The images of Japan comprise the majority of the album (63) and include views of Yokohama harbour, Tokyo (Kameido shrine, private house owned by certain Englishman Milne et al.), Kiga, a series of images of the Nikko shrines with the “celebrated Red Lacquer Bridge”, Eaimitsu temple, Karamon gate, bronze Torii, “Avenue of criptomenia trees”, botanical garden et al. Interesting in the image of the “fish flags” waving in Nikko during the Tango no Sekku or the Boys Holiday – “the idea is that as the fish swims against the stream, so may the boy ‘swim’ through life”. The author also took a series of photos of a temple procession in Nikko, with a picture of “3 gold shrines, 75 men to carry each. These are not allowed to be photographed”. Other images shows street musicians, small tea houses and hotels, Kyoto geishas, Nagoya Castle, Nara City et al. Three colour photos show Lake Hakone and Mount Fuji. The album opens with a self portrait of the compiler shown mounted on a horse, with his guide Hirakata, at the Otome Toge pass where “one gets a magnificent view of Fujiyama”.
A series of interesting photos of China include view of the Hong Kong harbour with the building of the Club, “the Queen’s road” and monument to the Queen Victoria in Hong Kong, view of Macao taken from the hotel ‘Boa Vista’, several dreadful images of execution of pirates in Canton, native boats crowded on the Canton river, a portrait of the travelling party at the palace of “Li Hung Chang” (Li Hongzhang, 1823-1901, a noted Chinese politician) et al. The beginning of the album numbers 14 views of Port Said, Colombo, Penang and Singapore, with street views, native boats with painted eyes in the bows, diving boys, and islands near Singapore which “we were passing nearly all day & each one seemed more beautiful that the last”. In the end of the album there are over a dozen photos of Manila, Samoa and Hawaii with large views of Honolulu, scenes of “Cricket at Apia”, portraits of natives, Hawaiian dancers et al.


CLEATHER, William H., Captain‚ 1st Ceylon Regiment (1783-1820)
[Two Extensive Autograph Letters Signed “W.H. Cleather” to his Sister Mary Littlehales, Describing his Early Service in the Military Regiment in British Ceylon, with notes on His Travel to Ceylon on Board HMS Thalia, Colombo Garrison and Officers, Local Society, Day Schedule et al].
HMS Thalia, “18 leagues to the North of St. Jago”, 20 October 1805 and Colombo Fort, 21 June (completed 2 September) 1806. Both Octavos (ca. 23x18 cm and 25x20 cm). Each 3 ½ pp. Both addressed and sealed on the last pages. Brown ink on watermarked laid and white paper. Fold marks, both letters with minor holes on the 4th pages after opening, affecting several words; second letter with tears and minor holes on folds, but overall very good letters.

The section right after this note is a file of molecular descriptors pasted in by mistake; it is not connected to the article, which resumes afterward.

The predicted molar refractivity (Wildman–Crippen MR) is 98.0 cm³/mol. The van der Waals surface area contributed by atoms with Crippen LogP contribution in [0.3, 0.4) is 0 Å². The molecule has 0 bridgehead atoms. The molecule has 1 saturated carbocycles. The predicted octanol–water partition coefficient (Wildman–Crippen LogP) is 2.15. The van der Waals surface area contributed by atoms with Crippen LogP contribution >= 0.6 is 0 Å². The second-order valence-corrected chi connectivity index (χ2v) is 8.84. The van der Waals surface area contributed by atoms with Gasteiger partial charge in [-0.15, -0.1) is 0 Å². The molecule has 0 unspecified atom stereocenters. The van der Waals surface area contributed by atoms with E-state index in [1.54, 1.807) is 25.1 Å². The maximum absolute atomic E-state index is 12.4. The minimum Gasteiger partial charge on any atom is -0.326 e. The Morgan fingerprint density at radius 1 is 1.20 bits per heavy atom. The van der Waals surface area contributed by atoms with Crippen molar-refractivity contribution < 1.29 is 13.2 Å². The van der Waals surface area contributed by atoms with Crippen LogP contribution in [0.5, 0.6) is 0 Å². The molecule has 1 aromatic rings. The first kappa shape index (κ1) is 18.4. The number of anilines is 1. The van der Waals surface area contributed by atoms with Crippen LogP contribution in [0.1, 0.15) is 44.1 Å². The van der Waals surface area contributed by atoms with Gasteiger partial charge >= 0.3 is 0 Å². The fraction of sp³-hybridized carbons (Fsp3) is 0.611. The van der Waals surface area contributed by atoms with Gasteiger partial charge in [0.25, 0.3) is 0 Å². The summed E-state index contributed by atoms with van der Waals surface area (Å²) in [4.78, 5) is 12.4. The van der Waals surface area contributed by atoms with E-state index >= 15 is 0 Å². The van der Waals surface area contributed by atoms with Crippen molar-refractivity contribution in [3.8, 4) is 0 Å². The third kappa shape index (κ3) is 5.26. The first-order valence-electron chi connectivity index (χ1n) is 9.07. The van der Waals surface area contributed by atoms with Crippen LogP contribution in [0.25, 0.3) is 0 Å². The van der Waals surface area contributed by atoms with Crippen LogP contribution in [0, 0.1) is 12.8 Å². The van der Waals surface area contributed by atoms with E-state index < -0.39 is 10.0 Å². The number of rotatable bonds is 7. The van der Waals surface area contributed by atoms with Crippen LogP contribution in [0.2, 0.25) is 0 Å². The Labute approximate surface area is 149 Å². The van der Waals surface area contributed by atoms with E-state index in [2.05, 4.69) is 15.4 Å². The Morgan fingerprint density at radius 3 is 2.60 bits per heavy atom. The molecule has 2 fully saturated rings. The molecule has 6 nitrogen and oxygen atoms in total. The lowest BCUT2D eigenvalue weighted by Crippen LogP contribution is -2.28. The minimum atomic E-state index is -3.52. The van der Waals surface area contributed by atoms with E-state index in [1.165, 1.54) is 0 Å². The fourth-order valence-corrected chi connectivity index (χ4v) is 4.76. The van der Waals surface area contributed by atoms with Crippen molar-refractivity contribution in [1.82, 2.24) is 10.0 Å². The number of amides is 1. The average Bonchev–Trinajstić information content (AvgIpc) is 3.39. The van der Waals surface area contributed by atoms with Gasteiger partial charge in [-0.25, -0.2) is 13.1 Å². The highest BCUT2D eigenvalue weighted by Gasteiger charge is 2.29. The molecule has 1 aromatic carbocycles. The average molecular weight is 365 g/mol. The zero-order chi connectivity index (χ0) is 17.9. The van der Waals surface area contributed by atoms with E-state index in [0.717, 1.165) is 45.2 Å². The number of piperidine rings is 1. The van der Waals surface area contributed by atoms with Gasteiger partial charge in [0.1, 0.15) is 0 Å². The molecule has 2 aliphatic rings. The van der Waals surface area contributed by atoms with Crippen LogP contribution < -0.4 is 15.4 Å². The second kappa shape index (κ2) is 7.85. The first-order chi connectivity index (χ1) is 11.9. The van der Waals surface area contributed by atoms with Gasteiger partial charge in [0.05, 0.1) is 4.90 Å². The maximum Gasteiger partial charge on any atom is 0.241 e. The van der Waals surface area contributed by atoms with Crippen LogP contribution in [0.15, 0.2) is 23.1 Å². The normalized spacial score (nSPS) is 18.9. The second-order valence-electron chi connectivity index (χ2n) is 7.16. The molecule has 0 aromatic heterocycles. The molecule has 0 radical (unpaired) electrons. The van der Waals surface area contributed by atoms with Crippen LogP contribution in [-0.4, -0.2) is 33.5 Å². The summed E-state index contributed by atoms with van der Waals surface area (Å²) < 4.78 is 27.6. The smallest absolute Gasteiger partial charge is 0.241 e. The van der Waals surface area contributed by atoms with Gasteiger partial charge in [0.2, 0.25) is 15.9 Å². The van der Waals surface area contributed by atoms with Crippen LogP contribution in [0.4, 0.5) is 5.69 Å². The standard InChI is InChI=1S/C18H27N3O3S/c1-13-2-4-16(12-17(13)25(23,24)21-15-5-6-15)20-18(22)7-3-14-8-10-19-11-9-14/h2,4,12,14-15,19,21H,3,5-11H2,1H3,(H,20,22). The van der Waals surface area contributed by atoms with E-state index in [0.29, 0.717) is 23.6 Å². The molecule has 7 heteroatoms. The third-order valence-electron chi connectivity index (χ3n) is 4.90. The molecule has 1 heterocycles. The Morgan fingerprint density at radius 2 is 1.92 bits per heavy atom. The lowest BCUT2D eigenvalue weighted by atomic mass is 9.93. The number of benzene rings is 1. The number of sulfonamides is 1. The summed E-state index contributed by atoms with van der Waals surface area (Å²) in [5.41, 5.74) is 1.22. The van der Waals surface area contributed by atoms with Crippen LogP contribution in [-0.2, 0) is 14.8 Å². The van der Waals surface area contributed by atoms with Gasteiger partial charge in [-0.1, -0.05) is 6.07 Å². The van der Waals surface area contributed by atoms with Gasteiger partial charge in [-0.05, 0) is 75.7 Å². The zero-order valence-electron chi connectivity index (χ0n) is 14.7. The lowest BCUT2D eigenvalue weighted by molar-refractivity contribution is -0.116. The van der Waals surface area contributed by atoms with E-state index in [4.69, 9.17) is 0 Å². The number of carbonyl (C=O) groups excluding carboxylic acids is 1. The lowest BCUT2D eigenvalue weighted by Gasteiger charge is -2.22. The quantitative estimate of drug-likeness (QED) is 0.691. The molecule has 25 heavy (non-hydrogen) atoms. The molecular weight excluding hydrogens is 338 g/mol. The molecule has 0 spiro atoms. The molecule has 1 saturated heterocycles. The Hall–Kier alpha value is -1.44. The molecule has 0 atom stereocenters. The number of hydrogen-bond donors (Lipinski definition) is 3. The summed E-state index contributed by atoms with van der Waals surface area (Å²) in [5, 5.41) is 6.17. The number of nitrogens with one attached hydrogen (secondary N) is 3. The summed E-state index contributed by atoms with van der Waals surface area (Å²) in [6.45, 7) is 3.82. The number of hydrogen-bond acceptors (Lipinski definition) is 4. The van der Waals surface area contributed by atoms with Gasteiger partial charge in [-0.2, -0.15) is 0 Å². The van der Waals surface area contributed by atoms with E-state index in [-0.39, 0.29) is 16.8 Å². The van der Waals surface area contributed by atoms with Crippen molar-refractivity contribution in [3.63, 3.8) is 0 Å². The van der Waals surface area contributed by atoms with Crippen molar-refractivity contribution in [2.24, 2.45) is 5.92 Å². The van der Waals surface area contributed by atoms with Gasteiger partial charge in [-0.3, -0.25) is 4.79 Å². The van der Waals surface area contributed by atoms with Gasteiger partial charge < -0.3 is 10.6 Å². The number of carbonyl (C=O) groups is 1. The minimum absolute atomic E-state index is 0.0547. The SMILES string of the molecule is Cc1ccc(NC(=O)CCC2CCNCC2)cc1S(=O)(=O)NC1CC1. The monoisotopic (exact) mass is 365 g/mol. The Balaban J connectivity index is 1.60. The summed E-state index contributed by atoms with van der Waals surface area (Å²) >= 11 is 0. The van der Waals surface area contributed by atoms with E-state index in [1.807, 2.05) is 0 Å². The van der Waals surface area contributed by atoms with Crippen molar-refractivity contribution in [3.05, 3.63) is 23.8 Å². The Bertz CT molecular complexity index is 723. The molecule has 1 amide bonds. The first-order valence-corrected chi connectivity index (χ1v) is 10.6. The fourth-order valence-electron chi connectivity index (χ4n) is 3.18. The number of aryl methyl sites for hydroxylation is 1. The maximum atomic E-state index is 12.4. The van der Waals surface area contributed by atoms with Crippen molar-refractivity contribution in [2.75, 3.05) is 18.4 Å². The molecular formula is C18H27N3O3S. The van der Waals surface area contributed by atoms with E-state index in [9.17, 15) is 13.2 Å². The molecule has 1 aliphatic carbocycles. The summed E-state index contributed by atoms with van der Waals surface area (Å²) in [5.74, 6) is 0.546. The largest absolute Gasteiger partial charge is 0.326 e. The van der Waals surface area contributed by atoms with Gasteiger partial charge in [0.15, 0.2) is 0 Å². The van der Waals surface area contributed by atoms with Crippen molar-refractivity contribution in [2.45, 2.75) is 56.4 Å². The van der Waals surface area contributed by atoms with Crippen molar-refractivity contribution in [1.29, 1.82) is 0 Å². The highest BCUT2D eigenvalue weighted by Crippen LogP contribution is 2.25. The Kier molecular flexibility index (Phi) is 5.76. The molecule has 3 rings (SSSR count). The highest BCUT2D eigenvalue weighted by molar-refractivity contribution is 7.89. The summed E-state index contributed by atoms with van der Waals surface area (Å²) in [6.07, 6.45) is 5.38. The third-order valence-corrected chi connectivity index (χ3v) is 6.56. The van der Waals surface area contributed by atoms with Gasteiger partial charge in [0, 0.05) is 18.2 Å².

Two extensive letters giving an interesting firsthand account of the early British rule in Sri Lanka (the British occupied former Dutch possessions on the island only ten years earlier, in 1795). The first letter describes Cleather’s voyage to Ceylon from England on board HMS Thalia, with the notes on the heat of the gun room‚ the frigate’s captain Walker, Santiago Island (Cape Verde) where they got fresh supplies and water, social life on board the ship et al. “I sleep every night in the most tantalizing situation you can possibly imagine, Rayner having strung my cot in the after gun room in the midst of <…> chests of dollars to the amount of 40.000 £ which they are taking out for the Company, there is 400.000 £ standing more below.”
The second letter completed almost a year later gives an inside look into the life of British military and civil society on Ceylon, shortly after the end of the First Kandyan War (1803-1805). Cleather praises the Colombo garrison’s chaplain Reverend W.H. Heywood in whose house he started writing the letter, notes that he has dined with the “Chief Secy. Mr. Arbuthnot (the 2nd personage in the Island),” and mentions “innumerable” balls and suppers to which “I am constantly invited.” His regiment “is stationed about ten miles from the Fort <…> I have a small house but very comfortable near the parade & not far from a pretty little Cot.[tage] of Heywoods where he generally resides – for this I pay two guineas a month (nothing here).” Cleather mentions that the Regiment which consists of sepoys trains a lot because it is expected to be reviewed shortly; notes on his relation with his colleague officers – Lieut.-Col. T.W. Kerr who “has an unfortunate disposition to talk scandal,” Fort Adjutant Mr. Stewart, officers wives and daughters and others. “I do not much …[?] the heat and have never had a day’s illness since I landed in the Island. I had no duty for two or three months at first being laid up with hurts in my legs. This is common enough & is thought nothing of, it is long since over…”